At what level of programming are we actually imparting the philosophy of human thought? Or, another way, a basic program that prints out a few numbers is truly trivially basic: it merely teaches some programming syntax. However, contrast your smartphone apps to your old DOS/Windows apps. A significan understanding of human haptics and intuition have been codified into the most basic of smart phone apps where your DOS applications might still be more closely related to punch-cards.
Episode 27 of Bad Voltage takes a fascinating turn in the middle of the episode where these parents stop discussing technology in terms of quantifiable capacities and start talking about the philisophical benefits to young programmers. Jono Bacon quotes a collegue:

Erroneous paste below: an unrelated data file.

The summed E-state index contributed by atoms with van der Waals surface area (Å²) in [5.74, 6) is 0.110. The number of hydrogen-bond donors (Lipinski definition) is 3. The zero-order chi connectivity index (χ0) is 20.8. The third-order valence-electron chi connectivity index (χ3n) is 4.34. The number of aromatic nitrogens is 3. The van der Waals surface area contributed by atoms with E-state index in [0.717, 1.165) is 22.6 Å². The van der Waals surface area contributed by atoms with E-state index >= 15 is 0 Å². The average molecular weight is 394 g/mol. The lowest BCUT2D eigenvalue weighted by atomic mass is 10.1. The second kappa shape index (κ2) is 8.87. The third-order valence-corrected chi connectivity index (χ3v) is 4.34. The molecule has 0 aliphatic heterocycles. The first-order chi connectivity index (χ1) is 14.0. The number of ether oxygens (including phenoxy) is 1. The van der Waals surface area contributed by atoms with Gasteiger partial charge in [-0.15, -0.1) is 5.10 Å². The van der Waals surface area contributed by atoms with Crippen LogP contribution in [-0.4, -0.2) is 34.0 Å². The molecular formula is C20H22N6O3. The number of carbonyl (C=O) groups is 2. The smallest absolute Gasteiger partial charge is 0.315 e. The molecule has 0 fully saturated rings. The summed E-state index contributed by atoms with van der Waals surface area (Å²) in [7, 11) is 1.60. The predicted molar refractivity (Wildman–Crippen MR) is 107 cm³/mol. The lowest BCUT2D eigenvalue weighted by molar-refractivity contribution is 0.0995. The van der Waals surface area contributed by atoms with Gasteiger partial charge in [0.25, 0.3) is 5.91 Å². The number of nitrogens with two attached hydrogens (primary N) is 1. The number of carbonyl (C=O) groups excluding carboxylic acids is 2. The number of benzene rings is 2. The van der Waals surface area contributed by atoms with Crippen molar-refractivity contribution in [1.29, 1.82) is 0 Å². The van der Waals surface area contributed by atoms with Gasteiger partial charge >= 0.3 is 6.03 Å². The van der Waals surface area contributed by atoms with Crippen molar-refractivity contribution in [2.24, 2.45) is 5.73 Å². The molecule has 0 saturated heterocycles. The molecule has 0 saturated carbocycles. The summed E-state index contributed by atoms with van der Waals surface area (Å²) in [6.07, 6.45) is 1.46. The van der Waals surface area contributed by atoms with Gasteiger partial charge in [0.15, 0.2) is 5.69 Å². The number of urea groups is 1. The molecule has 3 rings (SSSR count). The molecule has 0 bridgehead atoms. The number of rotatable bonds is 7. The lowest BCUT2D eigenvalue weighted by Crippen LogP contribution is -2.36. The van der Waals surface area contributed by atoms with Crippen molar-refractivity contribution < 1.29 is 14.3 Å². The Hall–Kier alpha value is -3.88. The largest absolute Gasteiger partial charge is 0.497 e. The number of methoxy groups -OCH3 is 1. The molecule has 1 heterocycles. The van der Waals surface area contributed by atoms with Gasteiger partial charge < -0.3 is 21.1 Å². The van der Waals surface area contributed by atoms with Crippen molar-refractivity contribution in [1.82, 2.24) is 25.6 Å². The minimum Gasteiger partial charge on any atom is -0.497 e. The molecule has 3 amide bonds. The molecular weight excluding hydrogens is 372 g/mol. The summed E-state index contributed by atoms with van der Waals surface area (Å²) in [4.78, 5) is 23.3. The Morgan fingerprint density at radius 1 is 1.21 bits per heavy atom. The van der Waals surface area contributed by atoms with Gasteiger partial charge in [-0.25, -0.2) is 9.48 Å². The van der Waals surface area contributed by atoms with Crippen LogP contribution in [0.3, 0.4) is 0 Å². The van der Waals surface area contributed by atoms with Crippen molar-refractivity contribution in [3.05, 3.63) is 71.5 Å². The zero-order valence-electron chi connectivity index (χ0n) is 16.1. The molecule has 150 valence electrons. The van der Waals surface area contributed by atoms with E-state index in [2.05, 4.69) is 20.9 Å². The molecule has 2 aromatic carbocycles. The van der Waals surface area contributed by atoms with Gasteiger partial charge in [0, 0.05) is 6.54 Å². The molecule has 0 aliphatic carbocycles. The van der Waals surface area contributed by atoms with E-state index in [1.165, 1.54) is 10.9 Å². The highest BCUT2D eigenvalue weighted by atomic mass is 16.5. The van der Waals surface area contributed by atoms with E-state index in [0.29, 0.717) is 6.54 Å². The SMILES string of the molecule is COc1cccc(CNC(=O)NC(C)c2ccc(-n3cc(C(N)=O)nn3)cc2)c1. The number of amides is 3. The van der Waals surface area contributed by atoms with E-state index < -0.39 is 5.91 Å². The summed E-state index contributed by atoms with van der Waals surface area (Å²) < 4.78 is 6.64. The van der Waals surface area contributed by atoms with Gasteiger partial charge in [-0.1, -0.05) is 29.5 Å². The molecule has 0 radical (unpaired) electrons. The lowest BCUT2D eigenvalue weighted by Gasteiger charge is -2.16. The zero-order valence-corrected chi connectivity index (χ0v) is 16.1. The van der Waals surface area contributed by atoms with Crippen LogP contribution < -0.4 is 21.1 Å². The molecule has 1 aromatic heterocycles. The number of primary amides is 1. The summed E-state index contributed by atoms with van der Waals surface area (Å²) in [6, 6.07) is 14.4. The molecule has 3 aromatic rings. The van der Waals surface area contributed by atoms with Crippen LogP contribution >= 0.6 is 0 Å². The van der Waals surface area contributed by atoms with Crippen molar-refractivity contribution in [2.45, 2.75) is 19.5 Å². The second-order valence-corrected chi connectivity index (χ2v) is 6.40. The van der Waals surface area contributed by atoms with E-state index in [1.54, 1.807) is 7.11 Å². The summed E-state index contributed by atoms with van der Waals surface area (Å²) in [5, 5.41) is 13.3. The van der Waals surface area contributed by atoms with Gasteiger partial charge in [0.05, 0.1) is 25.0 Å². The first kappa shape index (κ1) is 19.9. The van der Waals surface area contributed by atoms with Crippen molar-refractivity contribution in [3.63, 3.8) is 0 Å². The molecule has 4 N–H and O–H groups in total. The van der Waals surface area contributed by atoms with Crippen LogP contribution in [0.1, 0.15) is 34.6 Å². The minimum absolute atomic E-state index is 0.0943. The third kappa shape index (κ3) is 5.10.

Programming is smulating how we thing. Teaching programming is teaching a meta-level of how we [make decisions].
And then Bryan Lunduke chimes in with Scratch, a simple programming environment suitable for younger children.
Please teach your kids, especially your girls, how to code. I firmly believe that this is not just a job skill, but an introduction to logic and analysis that is more tangible than any calculus tought, ever. And don’t brag to me about how you used an interval to compute the average runoff from a forested watershed, you’re showing off. You thouch your phone 120 times a day and you’re entirely dependent on it. If you can boil water and put peanut butter on bread, you can program, so stop raising your hands about how difficult it is. Our children will lead lives where software will decide their salaries, their health insurance, their academic opportunities and how they are promoted and ultimately how they promote themselves through life.
Please listen to that episode and tell me why you are not introducing your kids to computer programming.